4 Simple Considerations To Spook Less Trout
Written by CASTING ACROSS
Maybe grandpa told you not to talk or you’ll scare away the fish. Perhaps you watched a super artsy video on YouTube where the anglers moved in slow motion. Whatever the reason, you’re convinced that trout are the smartest creatures on this planet. And not just smart: paranoid. They do nothing but wait and watch for goofballs dressed to the nines in Simms shirts and Patagonia waders, saving their tail-flick-and-swim routine for the moment you lay eyes upon them.
Some of that is reality, but most of it is not.
Do you have to be quiet around fish? Yes; relatively. You have to be relatively quiet on the subway or else you’ll get beaten up, too. Do you have to move slowly? Yes; within reason. We’re not hunting deer with bowie knives, we’re fly fishing.
Folklore and “grandpa always said” make up a great deal of how fly fishers approach the water. And to be honest, that stuff is harder to deprogram than the yahoos that trudge into the creek hollering to their buddy about who knows what. While those troglodytes need education, the former need reeducation. And fly fishing, like the rest of life, often means an old dog / new trick scenario.
So now that I’ve offended everyone equally (extensive snark = one pejoratively used “troglodyte,” no?), I have a brief look at some things one might want to consider when approaching the water. This isn’t a list so much as it is a hierarchy. Everything matters, but some things matter more. It is like a dry fly: Yes, it is nice to have Spanish muskrat hindquarter hairs for a tail on that one special Catskill pattern. But Super Valu Brand rabbit will do just fine.
So here are, listed from least to most important, the things one needs to consider when walking into position to try and catch a fish on a fly.
Orvis used to produce and sell the “Patch Madras” shirt. This beauty would sometimes appear on the back cover of their catalog in all of its pastel-quilt glory. But here’s the thing: in the vast majority of trout fishing situations, you’d be just as fine in that delightfully gaudy number as you would in fancy river camo. Why? A) You’d look awesome. B) Have you ever looked up out of the water?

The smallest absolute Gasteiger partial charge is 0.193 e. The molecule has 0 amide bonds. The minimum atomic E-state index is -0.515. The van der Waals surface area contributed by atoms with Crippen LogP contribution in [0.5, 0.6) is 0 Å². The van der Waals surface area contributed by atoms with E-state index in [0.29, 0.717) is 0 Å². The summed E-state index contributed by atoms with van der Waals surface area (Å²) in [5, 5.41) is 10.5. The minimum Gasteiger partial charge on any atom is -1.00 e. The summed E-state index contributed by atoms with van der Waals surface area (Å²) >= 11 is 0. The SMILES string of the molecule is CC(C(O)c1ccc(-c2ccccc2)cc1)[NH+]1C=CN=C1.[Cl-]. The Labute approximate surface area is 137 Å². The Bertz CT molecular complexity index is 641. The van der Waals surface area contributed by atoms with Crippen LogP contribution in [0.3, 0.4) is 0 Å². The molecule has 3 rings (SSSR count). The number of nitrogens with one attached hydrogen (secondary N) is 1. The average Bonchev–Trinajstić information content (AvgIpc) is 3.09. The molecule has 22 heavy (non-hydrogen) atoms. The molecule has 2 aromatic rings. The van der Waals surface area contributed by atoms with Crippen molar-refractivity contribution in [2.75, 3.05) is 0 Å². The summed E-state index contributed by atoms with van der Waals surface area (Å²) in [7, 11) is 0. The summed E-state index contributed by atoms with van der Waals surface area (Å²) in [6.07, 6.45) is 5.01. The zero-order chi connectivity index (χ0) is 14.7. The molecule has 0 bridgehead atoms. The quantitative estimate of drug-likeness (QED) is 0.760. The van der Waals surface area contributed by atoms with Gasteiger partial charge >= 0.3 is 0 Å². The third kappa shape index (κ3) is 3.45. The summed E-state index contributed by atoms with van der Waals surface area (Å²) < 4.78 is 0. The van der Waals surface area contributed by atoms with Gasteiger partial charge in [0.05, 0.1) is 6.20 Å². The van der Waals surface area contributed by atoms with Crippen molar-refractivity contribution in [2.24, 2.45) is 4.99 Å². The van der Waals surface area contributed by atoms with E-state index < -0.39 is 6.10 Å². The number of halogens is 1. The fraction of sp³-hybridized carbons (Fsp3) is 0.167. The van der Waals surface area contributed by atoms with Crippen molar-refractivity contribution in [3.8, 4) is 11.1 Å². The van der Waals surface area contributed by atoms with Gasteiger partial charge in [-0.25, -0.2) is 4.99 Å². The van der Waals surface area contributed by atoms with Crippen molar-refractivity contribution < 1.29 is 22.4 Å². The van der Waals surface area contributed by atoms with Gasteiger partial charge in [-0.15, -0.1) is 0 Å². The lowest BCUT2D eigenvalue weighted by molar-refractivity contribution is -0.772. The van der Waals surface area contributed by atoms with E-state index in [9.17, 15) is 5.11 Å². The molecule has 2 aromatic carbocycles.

Given, trout have better peripheral vision and are very used to looking up and out of the water. But you aren’t seeing the world with the same kind of acuity as you would above the surface. It isn’t that color is unimportant, it is just that if you’re casting at any normal length the fish won’t see you anyway.
Small streams are the big exception to this list. And noise is a perfect example of how the size of a river can really dictate your approach. Again though: in normal circumstances, you have to think about what the trout perceives. Have you ever stuck your head underwater in a moving river? It is not a quiet place. The current is loud, rocks bumping each other are loud, the minute movements around your ears are loud. Trout hear those things too, all the time.
This isn’t license to carry a boom box on the stream, but it should empower you to walk at a normal pace in the water. You should be taking it slow so you can observe. But you don’t need to tiptoe. That isn’t safe wading, either. Like talking to a person five people up in a line hiking in the woods, it is a lot easier for the back to hear the front than vice versa. In a current, it is the same principle.
SHADOW & SILHOUETTE
This is a biggie. A fish’s view of the surface world is relatively static. The times a significant change happens, it will more than likely impact them. And by impact, I mean eat. People aren’t the only ones that stalk fish. Bears and herons get a lot of publicity, but everything eats fish.
When your puffy jacket casts a shadow on the water or blocks out the sun, it doesn’t matter if you’re wearing drab olive or day-glow chartreuse. This is a simple tactic:
- Try not to walk in front of the sun or substantial sources of light the fish will notice.
- Try not to cast a shadow that will move and flash over where fish are laying.
Only beating out “shadow/silhouette” because it is so all-encompassing, your angle of approach is the most important variable to consider when stalking fish. You can wear a vest adorned with Christmas lights and sing a sea chantey at the top of your lungs if you’re downstream and behind a plunge pool. You’re low, you’re past the fish, and you’re out of their sight line.
This does require some foresight and patience, however. Taking the right angle involves planning a series of casts, and even visualizing what is at every angle. It also may mean some extra hiking and/or wading. The variables are big ones, but giving it a moment of thought is more valuable than rushing in and spooking any fish.
So there you have it, four tips of varying helpfulness. Remember and respect your cognitive superiority, and claim your spot on the food chain (even if you practice catch and release).
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